On Monday, Sept. 25, according to the captioning of a HuffPost video,
Over 200 protesters gathered at a Senate Finance Committee hearing for the latest version of the Graham-Cassidy Bill, the latest effort to repeal and replace Obamacare, which would gut Medicaid and allow states to raise premiums on individuals with pre-existing conditions. Protests began as soon as the hearing did.
The next day, The New York Times ran an article with the following lede:
Saudi Arabia announced on Tuesday that it would allow women to drive, ending a longstanding policy that has become a global symbol of the oppression of women in the ultraconservative kingdom.
Other than the week in which they took place, these two events have something else in common: They both illustrate how mobility — or lack thereof — is a free speech issue.
Medicaid is crucial for mentally and/or physically disabled people wishing to live with agency and autonomy. Yet, as stated on the website of Disability Rights Ohio, “an individual with a ‘pre-existing condition,’ such as mental illness, may be denied coverage for that condition as long as other employees … are denied coverage for their pre-existing condition.”
So, in the absence of Obamacare, people with disabilities (PWD) may not be able to afford or have any access to subsidized medication or other essential kinds of treatment. Moreover, many PWD (*raises hand*) can’t work part-time jobs, or even, whether due to architecture or any number of other reasons, full-time jobs, making them inherently ineligible for company insurance. No employer = no employer coverage.
Obviously, speech isn’t always spoken or uttered in protest; a person may be born with a significant speech disorder or impairment, or simply have no desire to speak out on a particular subject on a given occasion. But when a person with a disability wishes to exercise their right to free speech, it is absolutely (and, in the U.S., constitutionally) essential to allow it. Yet while it seems that healthcare has been saved, at least for the time being, this was not the first time that PWD were forcibly removed from a public forum simply for exercising their first-amendment rights; as such, it is likely not the last.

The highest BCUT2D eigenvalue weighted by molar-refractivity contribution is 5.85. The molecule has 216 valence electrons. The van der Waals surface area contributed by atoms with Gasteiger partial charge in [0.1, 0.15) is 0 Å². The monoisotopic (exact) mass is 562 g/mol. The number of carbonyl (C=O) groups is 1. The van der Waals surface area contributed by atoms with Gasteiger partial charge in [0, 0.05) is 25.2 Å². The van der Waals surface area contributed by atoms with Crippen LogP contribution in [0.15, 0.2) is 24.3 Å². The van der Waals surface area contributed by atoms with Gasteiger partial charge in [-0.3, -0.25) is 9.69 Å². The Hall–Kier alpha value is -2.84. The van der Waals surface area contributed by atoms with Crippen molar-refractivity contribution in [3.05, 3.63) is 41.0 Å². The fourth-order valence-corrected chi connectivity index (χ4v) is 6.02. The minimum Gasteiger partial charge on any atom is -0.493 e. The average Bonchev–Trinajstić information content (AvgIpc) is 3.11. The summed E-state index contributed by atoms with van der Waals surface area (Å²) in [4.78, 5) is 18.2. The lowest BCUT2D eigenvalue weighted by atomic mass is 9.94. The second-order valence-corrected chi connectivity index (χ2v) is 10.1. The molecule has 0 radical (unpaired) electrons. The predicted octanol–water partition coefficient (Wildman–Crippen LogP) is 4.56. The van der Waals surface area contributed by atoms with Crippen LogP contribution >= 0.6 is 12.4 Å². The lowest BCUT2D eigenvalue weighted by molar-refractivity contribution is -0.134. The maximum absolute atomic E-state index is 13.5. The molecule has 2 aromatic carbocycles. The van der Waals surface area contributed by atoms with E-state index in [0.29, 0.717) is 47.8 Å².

The New Oxford American Dictionary gives two definitions of mobility: “the ability to move or be moved freely and easily,” and “the ability to move between different levels in society or employment.”
It may seem, then, that these PWD do have mobility; after all, the ones with physical handicaps are equipped with wheelchairs. However, although they may move easily, they weren’t being moved freely. Though they peaceably assembled, Capitol police stripped many of the protestors of their mobility by pulling their wheelchairs out of the room against their will, thus keeping them from advocating for the preservation of what they need to be socially mobile: Medicaid.
Assuredly, Saudi women are reacting so elatedly to the news because of the newfound agency it has brought them. And they apparently were not the only ones celebrating. To quote Ben Hubbard, “Saudi leaders … hope the new policy will help the economy by increasing women’s participation in the workplace.”
What the my dictionary app fails to mention is that in its entry on mobility, the first definition begets the second: The ability to move freely and easily facilitates movement between different levels in society or employment. Whether they seek employment, or guaranteed well-being even in unemployment, all people, including and especially women and PWD, have the right to move or to stay right where they are, thank you very much. And we need to do everything we can to protect that right.